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Re: WSD Requirements: add a requirement about safe and idempotent characteristics

From: Hugo Haas <hugo@w3.org>
Date: Tue, 3 Dec 2002 17:31:59 +0100
To: www-ws-arch@w3.org
Message-ID: <20021203163159.GB4429@w3.org>

Hi Ugo and Mark (and all).

* Ugo Corda <UCorda@SeeBeyond.com> [2002-11-26 11:26-0800]
> >If it were resolved
> >such that HTTP methods, including GET, were given their rightful status
> >as WSDL operations, then that's all a developer has to know, and they
> >can write software that uses GET as it's defined in RFC 2616; any "safe"
> >or "idempotent" flag would be superfluous.
> 
> I have the impression that Hugo wanted to also address cases where POST is used instead of GET (because, for example, headers are to be specified), but still the operation is idempotent. So just looking at the method would not sufficient to tell whether the operation is idempotent or not.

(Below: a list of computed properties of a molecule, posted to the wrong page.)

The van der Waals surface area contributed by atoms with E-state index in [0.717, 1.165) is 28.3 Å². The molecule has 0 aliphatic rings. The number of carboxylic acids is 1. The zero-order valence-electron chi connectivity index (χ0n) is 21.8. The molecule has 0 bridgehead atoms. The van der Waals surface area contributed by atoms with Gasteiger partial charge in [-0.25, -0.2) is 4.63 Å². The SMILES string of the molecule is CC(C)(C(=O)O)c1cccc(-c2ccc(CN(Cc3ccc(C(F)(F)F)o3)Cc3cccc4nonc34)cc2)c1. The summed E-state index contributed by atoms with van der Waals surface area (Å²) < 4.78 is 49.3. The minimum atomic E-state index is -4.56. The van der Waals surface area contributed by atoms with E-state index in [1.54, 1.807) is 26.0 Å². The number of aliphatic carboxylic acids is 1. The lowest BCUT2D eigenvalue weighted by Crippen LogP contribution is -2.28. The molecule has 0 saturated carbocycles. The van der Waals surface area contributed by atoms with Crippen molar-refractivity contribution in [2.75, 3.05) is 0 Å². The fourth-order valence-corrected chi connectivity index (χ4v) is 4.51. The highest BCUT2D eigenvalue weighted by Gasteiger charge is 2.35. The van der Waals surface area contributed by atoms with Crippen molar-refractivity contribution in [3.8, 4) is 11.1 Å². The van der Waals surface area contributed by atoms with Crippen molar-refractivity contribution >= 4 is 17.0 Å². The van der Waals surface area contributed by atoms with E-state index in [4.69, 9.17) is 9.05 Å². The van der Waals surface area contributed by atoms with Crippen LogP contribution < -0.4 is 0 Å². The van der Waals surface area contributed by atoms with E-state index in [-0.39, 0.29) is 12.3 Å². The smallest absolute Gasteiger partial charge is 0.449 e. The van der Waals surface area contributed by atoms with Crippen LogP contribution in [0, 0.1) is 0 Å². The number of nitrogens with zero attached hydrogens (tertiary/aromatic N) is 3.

Well, almost. I was not advocating for misusing HTTP POST though, nor
legitimating it.

What I had in mind was to give a description of the idempotency,
safeness, HTTP method equivalence at the abstract level, i.e.
idenpendently from the binding.

Basically, a portType could be bound several different ways. Adding
this information could help choose the right binding(s).

* Mark Baker <distobj@acm.org> [2002-11-26 14:13-0500]
> I think that WSD issue #64[1] covers your concern.  If it were resolved
> such that HTTP methods, including GET, were given their rightful status
> as WSDL operations, then that's all a developer has to know, and they
> can write software that uses GET as it's defined in RFC 2616; any "safe"
> or "idempotent" flag would be superfluous.

I don't think that it covers what I had in mind because it is tied to
the HTTP binding. OTOH, HTTP method equivalence is definitely closer
to HTTP than any other protocol, but I was trying to do something
general.

Regards,

Hugo

-- 
Hugo Haas - W3C
mailto:hugo@w3.org - http://www.w3.org/People/Hugo/
Received on Tuesday, 3 December 2002 11:32:01 GMT

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